Tag Archives: China

Urban Heat Island Turns Top Floor Apartments into Ovens

It doesn’t matter where you live – extreme urban heat is a major problem and it’s getting worse.   As the effects of climate change take hold, temperatures are steadily rising – this year is on track to be the hottest on record and there’s no relief in sight for city-dwellers.   Especially those in poorer neighborhoods.

This article from the South China Morning Post about a recent study paints a grim picture for people living in older buildings.   Their homes get hotter and they spend a higher percentage of their income struggling to keep cool.

Low-income dwellers living on the top floors of old tenement buildings have become the forgotten victims of the urban heat island effect, a green group has found.

The heat – trapped in bare, unpainted concrete – dissipates into households below turning flats into “ovens”.

“The rooftops of some of these old buildings can get so hot you can fry eggs on them,” said Dr William Yu Yuen-ping, chief executive at the World Green Organisation, the group that carried out the study.

One measurement at Mong Kok one afternoon measured a maximum rooftop temperature of 74.4 degrees.   The air temperature in the flat below rose to 36.8 degrees, five degrees higher than the 32 degree mean temperature recorded by the Observatory that day.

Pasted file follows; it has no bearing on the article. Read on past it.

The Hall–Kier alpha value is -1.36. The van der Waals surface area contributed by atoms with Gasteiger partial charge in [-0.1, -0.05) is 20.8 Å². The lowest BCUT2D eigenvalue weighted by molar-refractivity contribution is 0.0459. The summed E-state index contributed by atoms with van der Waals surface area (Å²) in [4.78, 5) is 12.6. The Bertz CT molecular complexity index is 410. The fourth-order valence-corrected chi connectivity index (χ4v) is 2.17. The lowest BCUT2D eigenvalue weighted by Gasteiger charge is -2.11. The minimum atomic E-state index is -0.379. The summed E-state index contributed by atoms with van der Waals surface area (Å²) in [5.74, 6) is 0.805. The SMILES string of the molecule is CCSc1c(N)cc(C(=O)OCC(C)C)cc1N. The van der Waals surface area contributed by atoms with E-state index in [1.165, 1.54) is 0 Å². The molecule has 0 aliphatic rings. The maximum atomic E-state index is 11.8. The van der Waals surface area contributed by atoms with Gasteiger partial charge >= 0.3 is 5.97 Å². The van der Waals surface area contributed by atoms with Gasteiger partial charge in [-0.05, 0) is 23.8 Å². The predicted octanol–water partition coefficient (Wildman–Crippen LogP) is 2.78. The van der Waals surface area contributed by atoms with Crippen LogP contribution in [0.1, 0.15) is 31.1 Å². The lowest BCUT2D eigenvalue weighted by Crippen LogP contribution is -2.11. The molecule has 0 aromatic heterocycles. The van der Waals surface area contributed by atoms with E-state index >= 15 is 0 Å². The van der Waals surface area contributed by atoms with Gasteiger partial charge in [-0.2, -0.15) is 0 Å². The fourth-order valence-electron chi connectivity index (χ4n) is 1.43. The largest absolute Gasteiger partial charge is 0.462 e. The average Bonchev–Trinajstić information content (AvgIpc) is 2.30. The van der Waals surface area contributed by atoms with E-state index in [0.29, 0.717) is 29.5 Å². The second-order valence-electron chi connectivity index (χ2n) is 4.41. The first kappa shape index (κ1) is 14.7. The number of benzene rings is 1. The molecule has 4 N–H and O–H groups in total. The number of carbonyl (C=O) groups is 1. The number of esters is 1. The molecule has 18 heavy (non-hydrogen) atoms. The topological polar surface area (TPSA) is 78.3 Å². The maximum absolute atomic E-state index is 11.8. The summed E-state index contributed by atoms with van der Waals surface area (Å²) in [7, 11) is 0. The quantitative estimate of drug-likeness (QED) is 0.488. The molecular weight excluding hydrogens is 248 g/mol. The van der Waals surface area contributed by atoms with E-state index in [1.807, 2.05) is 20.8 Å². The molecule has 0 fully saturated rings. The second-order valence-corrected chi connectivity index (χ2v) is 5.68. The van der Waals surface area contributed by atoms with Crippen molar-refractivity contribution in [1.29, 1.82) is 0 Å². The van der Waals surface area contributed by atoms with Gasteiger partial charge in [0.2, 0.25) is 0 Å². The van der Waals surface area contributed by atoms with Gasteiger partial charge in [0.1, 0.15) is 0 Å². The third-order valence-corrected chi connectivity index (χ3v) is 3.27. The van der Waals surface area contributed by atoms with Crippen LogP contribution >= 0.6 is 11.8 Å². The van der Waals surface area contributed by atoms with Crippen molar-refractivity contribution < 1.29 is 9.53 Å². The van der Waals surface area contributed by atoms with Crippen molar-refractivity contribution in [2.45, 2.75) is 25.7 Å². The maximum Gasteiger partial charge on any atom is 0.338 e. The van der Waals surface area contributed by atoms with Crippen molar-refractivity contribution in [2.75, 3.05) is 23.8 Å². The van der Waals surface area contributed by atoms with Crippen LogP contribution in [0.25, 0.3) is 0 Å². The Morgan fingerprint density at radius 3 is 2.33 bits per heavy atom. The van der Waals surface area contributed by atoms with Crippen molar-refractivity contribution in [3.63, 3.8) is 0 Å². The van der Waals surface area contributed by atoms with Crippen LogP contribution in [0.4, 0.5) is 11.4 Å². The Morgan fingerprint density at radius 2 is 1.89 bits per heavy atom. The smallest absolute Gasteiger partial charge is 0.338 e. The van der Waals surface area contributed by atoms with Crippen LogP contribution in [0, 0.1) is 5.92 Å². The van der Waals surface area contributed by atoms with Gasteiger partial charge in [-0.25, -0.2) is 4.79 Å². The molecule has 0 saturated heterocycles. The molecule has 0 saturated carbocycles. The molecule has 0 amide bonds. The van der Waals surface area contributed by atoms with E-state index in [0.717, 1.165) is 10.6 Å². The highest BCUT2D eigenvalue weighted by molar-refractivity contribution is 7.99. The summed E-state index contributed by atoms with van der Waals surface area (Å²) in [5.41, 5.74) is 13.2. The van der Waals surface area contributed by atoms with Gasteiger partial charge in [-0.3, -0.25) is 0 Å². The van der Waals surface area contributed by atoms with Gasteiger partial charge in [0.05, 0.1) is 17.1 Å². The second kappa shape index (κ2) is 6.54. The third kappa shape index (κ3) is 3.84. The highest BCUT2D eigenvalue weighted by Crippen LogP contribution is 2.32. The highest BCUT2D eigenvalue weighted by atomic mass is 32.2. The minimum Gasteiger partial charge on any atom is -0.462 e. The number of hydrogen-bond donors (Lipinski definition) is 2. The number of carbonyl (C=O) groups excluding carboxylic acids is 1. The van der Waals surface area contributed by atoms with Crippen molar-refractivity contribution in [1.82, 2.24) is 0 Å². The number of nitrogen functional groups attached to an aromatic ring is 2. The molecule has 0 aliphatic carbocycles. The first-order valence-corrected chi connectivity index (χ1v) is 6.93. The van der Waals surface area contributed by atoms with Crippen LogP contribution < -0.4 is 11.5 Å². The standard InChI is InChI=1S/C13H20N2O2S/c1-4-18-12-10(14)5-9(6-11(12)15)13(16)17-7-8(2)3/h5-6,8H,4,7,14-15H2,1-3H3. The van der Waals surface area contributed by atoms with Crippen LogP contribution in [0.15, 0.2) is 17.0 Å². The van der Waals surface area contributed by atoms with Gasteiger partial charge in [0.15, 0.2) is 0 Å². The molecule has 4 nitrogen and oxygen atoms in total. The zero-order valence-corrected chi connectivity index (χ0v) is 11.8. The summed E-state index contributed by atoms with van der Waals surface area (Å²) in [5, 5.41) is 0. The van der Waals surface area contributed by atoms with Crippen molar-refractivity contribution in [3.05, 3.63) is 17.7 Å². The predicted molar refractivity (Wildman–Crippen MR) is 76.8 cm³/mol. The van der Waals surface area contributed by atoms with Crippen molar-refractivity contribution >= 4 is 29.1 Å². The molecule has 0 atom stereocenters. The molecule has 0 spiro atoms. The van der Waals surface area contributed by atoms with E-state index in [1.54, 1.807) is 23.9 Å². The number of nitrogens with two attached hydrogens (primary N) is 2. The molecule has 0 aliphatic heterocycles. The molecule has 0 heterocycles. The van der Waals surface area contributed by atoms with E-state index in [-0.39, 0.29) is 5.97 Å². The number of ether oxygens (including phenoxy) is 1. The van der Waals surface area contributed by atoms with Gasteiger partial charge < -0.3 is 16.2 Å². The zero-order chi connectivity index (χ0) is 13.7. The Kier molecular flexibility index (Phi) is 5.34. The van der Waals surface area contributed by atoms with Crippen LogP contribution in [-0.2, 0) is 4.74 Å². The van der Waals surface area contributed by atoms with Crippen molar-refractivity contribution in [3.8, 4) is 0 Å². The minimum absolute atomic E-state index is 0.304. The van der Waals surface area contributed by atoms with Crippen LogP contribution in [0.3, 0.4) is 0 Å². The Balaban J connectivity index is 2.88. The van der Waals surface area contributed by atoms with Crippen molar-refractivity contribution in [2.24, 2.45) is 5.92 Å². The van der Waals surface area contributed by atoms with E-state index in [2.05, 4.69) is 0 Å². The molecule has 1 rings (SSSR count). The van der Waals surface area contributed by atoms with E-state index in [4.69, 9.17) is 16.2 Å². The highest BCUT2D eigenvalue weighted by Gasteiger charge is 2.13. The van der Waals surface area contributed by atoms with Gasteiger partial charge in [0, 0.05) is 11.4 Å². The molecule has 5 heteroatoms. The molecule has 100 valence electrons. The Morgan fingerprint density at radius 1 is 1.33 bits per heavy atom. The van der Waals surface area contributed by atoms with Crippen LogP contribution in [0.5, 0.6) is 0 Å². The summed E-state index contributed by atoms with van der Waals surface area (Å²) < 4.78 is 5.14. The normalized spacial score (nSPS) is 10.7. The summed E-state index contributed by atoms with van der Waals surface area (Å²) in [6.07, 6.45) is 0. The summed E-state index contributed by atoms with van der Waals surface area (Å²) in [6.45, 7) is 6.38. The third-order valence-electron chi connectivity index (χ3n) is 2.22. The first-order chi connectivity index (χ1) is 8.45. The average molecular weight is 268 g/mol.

Yu urged the government and the Commission on Poverty’s Community Care Fund to help these households by offering subsidies for planting rooftop gardens or painting buildings in white to dissipate heat.

Rooftop temperatures of 74.4 degrees Celsius – that’s 165.2 degrees Fahrenheit by the way.  And inside the top floor apartments… over 98 degrees Fahrenheit.   This problem is universal and white roofs can help lower the temperature, reduce energy consumption and save lives.

Cool Roofs and Energy Efficiency in China

The Lawrence Berkeley National Laboratory (LBNL) has conducted the first comprehensive study of cool roofs in China and concluded that they would be an effective way to reduce energy use and greenhouse gas emissions.

Researchers ran simulations on residential and commercial buildings in seven cities in five climate zones, and found that light colored roofs reduced the need for air conditioning and energy consumption, and lowered the output of greenhouse gas trapping carbon dioxide.

LBNL scientist and lead author, Ronnen Levinson (member of GCCA’s Board) had this to say:

“Cool roofs have been well demonstrated in the United States, Europe, and elsewhere,” said lead author and Berkeley Lab scientist Ronnen Levinson. “While the concept is the same everywhere, we wanted to show that cool roofs would also be effective for Chinese construction, in Chinese climates, and with Chinese building operation practices.”

You can find the full study in the Toolkit’s Knowledge Base.